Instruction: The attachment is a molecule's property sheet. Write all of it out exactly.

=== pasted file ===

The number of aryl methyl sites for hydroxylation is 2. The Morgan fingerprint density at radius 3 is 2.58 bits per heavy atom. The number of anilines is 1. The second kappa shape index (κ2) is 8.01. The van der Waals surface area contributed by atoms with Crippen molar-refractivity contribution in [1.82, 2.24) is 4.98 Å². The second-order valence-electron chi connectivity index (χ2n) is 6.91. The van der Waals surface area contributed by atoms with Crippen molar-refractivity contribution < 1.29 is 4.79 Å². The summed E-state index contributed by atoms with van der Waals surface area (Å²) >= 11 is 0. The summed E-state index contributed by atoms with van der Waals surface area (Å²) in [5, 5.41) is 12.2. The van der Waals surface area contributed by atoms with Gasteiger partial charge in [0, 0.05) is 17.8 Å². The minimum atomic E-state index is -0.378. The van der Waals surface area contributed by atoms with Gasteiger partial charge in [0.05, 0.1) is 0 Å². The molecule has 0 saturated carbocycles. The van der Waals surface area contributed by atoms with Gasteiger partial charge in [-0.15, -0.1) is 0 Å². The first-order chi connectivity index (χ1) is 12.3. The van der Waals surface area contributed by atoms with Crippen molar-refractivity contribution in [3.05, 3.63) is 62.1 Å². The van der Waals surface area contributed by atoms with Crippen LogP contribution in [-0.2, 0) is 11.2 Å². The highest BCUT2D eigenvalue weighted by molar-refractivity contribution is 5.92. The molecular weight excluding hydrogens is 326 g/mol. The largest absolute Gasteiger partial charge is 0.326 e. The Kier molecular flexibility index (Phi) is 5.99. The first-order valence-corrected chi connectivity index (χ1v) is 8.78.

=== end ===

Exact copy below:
The number of aryl methyl sites for hydroxylation is 2. The Morgan fingerprint density at radius 3 is 2.58 bits per heavy atom. The number of anilines is 1. The second kappa shape index (κ2) is 8.01. The van der Waals surface area contributed by atoms with Crippen molar-refractivity contribution in [1.82, 2.24) is 4.98 Å². The second-order valence-electron chi connectivity index (χ2n) is 6.91. The van der Waals surface area contributed by atoms with Crippen molar-refractivity contribution < 1.29 is 4.79 Å². The summed E-state index contributed by atoms with van der Waals surface area (Å²) >= 11 is 0. The summed E-state index contributed by atoms with van der Waals surface area (Å²) in [5, 5.41) is 12.2. The van der Waals surface area contributed by atoms with Gasteiger partial charge in [0, 0.05) is 17.8 Å². The minimum atomic E-state index is -0.378. The van der Waals surface area contributed by atoms with Gasteiger partial charge in [0.05, 0.1) is 0 Å². The molecule has 0 saturated carbocycles. The van der Waals surface area contributed by atoms with Gasteiger partial charge in [-0.15, -0.1) is 0 Å². The first-order chi connectivity index (χ1) is 12.3. The van der Waals surface area contributed by atoms with Crippen molar-refractivity contribution in [3.05, 3.63) is 62.1 Å². The van der Waals surface area contributed by atoms with Crippen LogP contribution in [-0.2, 0) is 11.2 Å². The highest BCUT2D eigenvalue weighted by molar-refractivity contribution is 5.92. The molecular weight excluding hydrogens is 326 g/mol. The largest absolute Gasteiger partial charge is 0.326 e. The Kier molecular flexibility index (Phi) is 5.99. The first-order valence-corrected chi connectivity index (χ1v) is 8.78.